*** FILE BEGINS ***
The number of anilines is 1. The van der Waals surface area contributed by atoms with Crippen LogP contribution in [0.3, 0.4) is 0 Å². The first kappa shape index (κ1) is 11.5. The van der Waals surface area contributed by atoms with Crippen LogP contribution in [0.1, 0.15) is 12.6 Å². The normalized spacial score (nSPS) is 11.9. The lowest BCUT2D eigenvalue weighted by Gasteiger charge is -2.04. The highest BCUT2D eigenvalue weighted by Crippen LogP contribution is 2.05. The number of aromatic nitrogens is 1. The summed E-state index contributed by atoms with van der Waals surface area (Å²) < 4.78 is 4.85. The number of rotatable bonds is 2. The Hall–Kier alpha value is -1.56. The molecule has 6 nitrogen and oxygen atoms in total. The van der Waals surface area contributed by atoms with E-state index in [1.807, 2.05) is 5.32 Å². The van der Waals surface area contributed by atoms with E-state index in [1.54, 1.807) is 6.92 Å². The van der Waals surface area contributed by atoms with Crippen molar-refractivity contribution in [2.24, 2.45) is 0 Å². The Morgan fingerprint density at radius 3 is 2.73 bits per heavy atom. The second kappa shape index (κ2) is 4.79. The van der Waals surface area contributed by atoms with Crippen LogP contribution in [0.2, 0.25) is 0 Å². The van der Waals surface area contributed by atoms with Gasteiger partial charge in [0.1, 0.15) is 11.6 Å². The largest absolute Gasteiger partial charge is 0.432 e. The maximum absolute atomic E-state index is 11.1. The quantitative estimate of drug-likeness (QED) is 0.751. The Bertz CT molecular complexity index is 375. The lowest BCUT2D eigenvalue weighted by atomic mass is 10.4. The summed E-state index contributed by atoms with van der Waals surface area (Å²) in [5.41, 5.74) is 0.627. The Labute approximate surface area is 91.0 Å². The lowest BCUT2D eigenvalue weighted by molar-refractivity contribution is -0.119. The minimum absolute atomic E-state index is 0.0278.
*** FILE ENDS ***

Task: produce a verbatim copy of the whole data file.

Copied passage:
The number of anilines is 1. The van der Waals surface area contributed by atoms with Crippen LogP contribution in [0.3, 0.4) is 0 Å². The first kappa shape index (κ1) is 11.5. The van der Waals surface area contributed by atoms with Crippen LogP contribution in [0.1, 0.15) is 12.6 Å². The normalized spacial score (nSPS) is 11.9. The lowest BCUT2D eigenvalue weighted by Gasteiger charge is -2.04. The highest BCUT2D eigenvalue weighted by Crippen LogP contribution is 2.05. The number of aromatic nitrogens is 1. The summed E-state index contributed by atoms with van der Waals surface area (Å²) < 4.78 is 4.85. The number of rotatable bonds is 2. The Hall–Kier alpha value is -1.56. The molecule has 6 nitrogen and oxygen atoms in total. The van der Waals surface area contributed by atoms with E-state index in [1.807, 2.05) is 5.32 Å². The van der Waals surface area contributed by atoms with E-state index in [1.54, 1.807) is 6.92 Å². The van der Waals surface area contributed by atoms with Crippen molar-refractivity contribution in [2.24, 2.45) is 0 Å². The Morgan fingerprint density at radius 3 is 2.73 bits per heavy atom. The second kappa shape index (κ2) is 4.79. The van der Waals surface area contributed by atoms with Crippen LogP contribution in [0.2, 0.25) is 0 Å². The van der Waals surface area contributed by atoms with Gasteiger partial charge in [0.1, 0.15) is 11.6 Å². The largest absolute Gasteiger partial charge is 0.432 e. The maximum absolute atomic E-state index is 11.1. The quantitative estimate of drug-likeness (QED) is 0.751. The Bertz CT molecular complexity index is 375. The lowest BCUT2D eigenvalue weighted by atomic mass is 10.4. The summed E-state index contributed by atoms with van der Waals surface area (Å²) in [5.41, 5.74) is 0.627. The Labute approximate surface area is 91.0 Å². The lowest BCUT2D eigenvalue weighted by molar-refractivity contribution is -0.119. The minimum absolute atomic E-state index is 0.0278.